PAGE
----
Two mornings ago, I heard a racket outside. Looking out the south-facing picture window in the living room, I saw crows circling overhead, cawing loudly. On the ground, a crow lay flopping, beating its wings, but unable to fly. Two crows stood beside it. One or the other occasionally nudged the injured comrade. The hurt crow flopped over, beat its wings loudly, failed to rise. The crows overhead circled and cawed. The two sentry crows flew away. I expected all the crows would fly off, leaving their dying peer to his fate.
But they didn't. Two crows--whether the same or different, who could tell?--flew down and continued to stand sentry over the flapping friend. The other crows continued to circle. The crows above, I decided, were guarding the air against predators. Of the crows on the ground, I thought of the angels in Jesus's tomb, one at his head and one at his feet. They hopped beside the anguished crow as he flopped and flailed.
After a few more minutes, the downed crow managed to right himself, and he lifted off into the air. The two sentries--or angels--rose with him. The crows as a group left. Silence after all that cawing.
What had happened? Had the sick crow flown into the trunk of the nearby tree and become momentarily stunned and disoriented? I don't know, but clearly the story of the animal kingdom as a dog-eat-dog Darwinist universe is not entirely correct, for the crows practiced what looked like compassion. I was reminded of years ago, when our former cat, a self-possessed orange tabby, killed a baby crow one spring. Dozens of crows landed on trees and bushes around our small yard and set up an incessant cawing. When the poor cat finally went out, one crow swooped down and pecked him hard on the head, leaving a little hole in his fur. The cat streaked back inside. Eventually the crows, having made their statement, left. There was no mistaking that they were outraged, and, in a sense, though I anthropomorphize, grieving.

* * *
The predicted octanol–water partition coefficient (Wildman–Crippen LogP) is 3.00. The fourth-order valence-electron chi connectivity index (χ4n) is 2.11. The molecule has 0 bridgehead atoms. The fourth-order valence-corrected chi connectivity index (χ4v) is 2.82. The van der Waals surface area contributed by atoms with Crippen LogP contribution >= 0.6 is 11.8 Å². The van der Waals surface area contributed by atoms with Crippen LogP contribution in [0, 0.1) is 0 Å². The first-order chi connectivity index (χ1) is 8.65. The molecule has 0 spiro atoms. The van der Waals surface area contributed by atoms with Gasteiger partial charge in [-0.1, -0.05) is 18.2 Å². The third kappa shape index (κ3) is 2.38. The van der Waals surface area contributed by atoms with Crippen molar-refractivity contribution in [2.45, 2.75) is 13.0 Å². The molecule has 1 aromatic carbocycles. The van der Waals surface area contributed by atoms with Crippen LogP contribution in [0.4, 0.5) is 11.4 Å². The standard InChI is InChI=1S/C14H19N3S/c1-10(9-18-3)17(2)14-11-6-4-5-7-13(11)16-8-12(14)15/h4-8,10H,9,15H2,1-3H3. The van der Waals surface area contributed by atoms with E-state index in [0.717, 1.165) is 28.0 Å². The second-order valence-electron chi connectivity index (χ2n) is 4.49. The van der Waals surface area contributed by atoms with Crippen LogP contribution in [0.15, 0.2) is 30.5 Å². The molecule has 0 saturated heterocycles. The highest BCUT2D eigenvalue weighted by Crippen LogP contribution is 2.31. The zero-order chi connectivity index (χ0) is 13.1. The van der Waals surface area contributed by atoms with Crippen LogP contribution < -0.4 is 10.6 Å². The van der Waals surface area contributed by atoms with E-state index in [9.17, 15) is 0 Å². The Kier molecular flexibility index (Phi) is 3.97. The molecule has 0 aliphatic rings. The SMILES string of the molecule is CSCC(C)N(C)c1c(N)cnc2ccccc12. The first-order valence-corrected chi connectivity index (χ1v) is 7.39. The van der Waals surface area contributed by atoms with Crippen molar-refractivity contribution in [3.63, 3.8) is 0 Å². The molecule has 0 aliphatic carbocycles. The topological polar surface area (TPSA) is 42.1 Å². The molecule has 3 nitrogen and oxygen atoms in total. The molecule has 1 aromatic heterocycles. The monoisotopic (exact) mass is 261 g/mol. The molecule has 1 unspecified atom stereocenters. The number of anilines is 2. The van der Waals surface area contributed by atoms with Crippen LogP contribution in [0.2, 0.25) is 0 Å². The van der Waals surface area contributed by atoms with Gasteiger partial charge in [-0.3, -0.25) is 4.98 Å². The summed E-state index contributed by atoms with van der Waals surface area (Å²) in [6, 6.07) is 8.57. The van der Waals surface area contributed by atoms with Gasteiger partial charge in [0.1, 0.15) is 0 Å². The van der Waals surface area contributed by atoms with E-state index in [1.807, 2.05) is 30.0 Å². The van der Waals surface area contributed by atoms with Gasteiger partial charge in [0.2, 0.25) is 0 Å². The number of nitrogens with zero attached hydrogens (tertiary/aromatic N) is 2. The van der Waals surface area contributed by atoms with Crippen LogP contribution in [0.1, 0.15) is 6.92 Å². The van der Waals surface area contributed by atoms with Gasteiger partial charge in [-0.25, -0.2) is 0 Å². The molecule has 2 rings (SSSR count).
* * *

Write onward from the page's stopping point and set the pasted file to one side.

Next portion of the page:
This morning, I read in the New York Times: http://www.nytimes.com/2012/12/18/science/ancient-bones-that-tell-a-story-of-compassion.html?pagewanted=2 of archeological excavations showing that, around the globe, prehistoric people cared for at least a few of the people who could not care for themselves--the sick, the paralyzed, the malformed. Perhaps these were rare cases or perhaps these particular individuals had powerful parents or were assigned godlike status. On the other hand, perhaps many more sick people were cared for then we know or can know, because their skeletons leave no signs. Whatever the case, despite a story we tell of marginal societies abandoning the sick, weak and elderly, this was not universally true.
Religion tells a story that compassion weaves through the universe, holding it together. As the early Quakers understood, that agape--that Christ, that Light--was and is available to all people, whether or not they've heard of the historical Jesus. It extends to the animals and no doubt to the plants. It led the early Quakers to what we call social justice on behalf of the poor because such compassion enacted the way God meant his people to live--the shalom way, not the earthly way. No"veil" separates matter and spirit, nor are the two "one." They coexist, laced together. Jesus did not use the language of ripping away a veil to describe entering the kingdom--though the poetry of the veil ripping in the temple was used about him--but the language of hearing and sight. Living in alignment with the shalom kingdom first means being able to rightly see and rightly hear what is all around us.
But if the divine surrounds us, infusing nature, then what of all the harrowing examples of savagery we see in the animal kingdom?